When grief touches a child’s life, it is hard to know where to turn, what to do or not do, or how to help. The Safe Crossings Foundation has been helping children receive the grief care they need since 1991.
An important first
This month, the foundation will host its first grief community fair, in collaboration with Seattle Children’s Hospital. Event organizers hope the fair will raise awareness about the grieving process while bringing people together to hear and share personal stories in a safe and welcoming space.
The “Giving Love and Guiding Grief Community Fair” will be held for February 26 from 2- to 5 p.m. at Seattle Children’s Hospital Sand Point Learning Center, 5801 Sand Point Way NE, Seattle. The event is free.
For youth by youth
The organization’s Youth and Young Professionals Councils are spearheading the event and plan to make it fun and informative as well as welcoming to those struggling with loss. Council members are youth and young adults who have lost a parent, sibling, or loved one and are passionate about helping other grieving youth.
The 3-hour fair will include activities and games for all age levels. Members of a teen panel will share about their personal experiences of grief and numerous booths will connect families with free resources and support programs that help local children and teens navigate the weight of loss.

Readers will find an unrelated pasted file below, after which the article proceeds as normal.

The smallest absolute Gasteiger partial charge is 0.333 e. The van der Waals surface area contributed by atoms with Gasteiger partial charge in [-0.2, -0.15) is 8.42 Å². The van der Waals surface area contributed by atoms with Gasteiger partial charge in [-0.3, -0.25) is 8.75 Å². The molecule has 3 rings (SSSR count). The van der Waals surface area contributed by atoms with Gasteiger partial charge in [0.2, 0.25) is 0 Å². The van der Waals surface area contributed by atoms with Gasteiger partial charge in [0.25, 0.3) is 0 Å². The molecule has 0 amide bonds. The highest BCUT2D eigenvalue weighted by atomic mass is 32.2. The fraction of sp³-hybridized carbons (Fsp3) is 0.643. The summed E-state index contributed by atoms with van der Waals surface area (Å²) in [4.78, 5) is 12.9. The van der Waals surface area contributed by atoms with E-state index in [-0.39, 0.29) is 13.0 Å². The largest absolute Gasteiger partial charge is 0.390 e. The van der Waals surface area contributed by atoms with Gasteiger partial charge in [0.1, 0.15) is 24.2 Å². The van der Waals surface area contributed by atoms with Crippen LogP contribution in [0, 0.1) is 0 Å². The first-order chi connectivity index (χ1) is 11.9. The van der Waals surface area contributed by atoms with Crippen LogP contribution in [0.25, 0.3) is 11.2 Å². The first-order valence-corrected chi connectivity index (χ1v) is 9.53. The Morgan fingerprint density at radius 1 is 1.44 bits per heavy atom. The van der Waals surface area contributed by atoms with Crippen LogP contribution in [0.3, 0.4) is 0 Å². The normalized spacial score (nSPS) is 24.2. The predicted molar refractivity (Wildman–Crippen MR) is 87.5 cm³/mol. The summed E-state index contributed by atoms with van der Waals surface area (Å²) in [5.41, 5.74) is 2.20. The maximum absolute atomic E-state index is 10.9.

The first 50 kids in attendance will receive a gift provided by Wizards of the Coast. Participants will also have an opportunity to win a WNBA Seattle Storm package that includes four tickets and a player-autographed item.
A foundation dedicated to helping kids cope
The Safe Crossings Foundation is a leader in funding services that help grieving children throughout the Puget Sound region. The organization envisions a world where all grieving children receive the emotional support they need to heal and thrive after the loss of a loved one.
Among other programs, the foundation funds: Camp Erin, a summer camp program for kids touched by loss; Wild Grief, providing outdoor experiences for teens, young adults and families processing loss; and The Healing Center, which provides grief support to families. In all, the foundation supports 12 regional programs located in Seattle, Snohomish, Edmonds, Kirkland, Tacoma and Olympia. Visit safecrossingsfoundation.org for more information.
More at Seattle’s Child:
“5 tips to help kids cope with the loss of a pet or a person”